Dead manatee decomposes along Santa Rosa Sound

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Annie Blanks @DestinLogAnnie

OKALOOSA ISLAND — A dead manatee that washed ashore on the Santa Rosa Sound side of Okaloosa Island has been decomposing at the shoreline for at least two weeks.

The manatee, which is 5 to 6 feet long and at one point probably weighed about 400 pounds, is at the edge of a public waterfront lot amid several homes at the west end of the island near Eglin Air Foce Base’s property. The animal was first reported to the Florida Fish and Wildlife Conservation Commission on Feb. 8, according to Shelby Proie, marine mammal stranding coordinator for the Emerald Coast Wildlife Refuge.

“A necropsy was performed on Feb. 10 and the remains were buried,” Proie said she was told by an FWC official. “But with the weather and current, it got unburied and swooshed further down the beach.”

Although the Wildlife Refuge commonly rescues stranded marine animals such as dolphins and turtles, the FWC is charged with handling manatees, Proie said.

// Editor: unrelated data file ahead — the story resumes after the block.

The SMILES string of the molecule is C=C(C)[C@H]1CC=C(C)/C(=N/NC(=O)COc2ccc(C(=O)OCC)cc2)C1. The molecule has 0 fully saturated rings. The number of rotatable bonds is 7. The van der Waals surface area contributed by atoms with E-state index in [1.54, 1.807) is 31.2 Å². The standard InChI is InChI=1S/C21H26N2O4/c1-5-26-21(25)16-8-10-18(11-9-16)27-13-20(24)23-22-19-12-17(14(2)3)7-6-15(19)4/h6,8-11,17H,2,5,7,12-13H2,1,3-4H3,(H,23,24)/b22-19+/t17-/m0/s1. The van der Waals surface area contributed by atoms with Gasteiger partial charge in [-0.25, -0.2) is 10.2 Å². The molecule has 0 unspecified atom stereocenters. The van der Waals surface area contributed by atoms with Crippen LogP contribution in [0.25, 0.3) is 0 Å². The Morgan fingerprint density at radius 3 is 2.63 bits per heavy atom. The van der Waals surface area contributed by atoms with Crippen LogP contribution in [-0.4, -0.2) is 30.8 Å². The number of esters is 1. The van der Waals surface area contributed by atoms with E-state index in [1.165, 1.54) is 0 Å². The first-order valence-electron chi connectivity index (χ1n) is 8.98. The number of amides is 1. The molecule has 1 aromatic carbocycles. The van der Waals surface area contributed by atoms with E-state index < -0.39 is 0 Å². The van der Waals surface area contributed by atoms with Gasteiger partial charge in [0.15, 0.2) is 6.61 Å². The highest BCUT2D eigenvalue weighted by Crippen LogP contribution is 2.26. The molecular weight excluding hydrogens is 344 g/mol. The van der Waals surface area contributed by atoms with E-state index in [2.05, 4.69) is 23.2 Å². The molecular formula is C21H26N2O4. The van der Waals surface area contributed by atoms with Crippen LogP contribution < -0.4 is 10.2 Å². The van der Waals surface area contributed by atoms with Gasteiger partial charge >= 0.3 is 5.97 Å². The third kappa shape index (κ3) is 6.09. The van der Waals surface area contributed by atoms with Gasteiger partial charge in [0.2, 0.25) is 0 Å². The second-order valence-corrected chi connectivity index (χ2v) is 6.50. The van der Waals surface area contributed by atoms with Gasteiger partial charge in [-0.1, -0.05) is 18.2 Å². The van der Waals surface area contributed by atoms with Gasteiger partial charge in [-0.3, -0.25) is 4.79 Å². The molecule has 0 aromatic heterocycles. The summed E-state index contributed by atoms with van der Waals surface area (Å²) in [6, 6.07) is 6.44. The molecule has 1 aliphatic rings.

The Daily News has reached out to FWC for comment.

The manatee is in a decomposed state and covered in maggots and other insects. At least two nearby residents said they were concerned about the smell and the potential environmental hazards the animal might pose.

Proie said she hasn’t seen the animal in person, but after looking at photos of the manatee she couldn’t be sure how it may have died.

“A high percentage of manatee deaths can be attributed to anthropogenic factors, which are manmade causes like boat strikes or habitat degradation,” she said. “They were just recently taken off FWC’s endangered species list, and now they are just threatened, so the rules governing them have changed a little bit.”

According to FWC’s website, manatees were reclassified from “endangered” to “threatened” in early 2017 as their population ballooned following years of conservation efforts. There are currently an estimated 6,600 manatees in Florida’s waterways, mostly in saltwater bays, the website said.

Proie said a team from the refuge was standing ready to help the FWC remove the animal from the beach.

“Our No. 1 goal is to retrieve the carcass if possible. … We’re happy to help and work with FWC to see what the next step is,” Proie said. “Even if they can’t do anything, we’re happy to go take care of the carcass and try to cover it for the residents. But we have to wait for (the FWC).”


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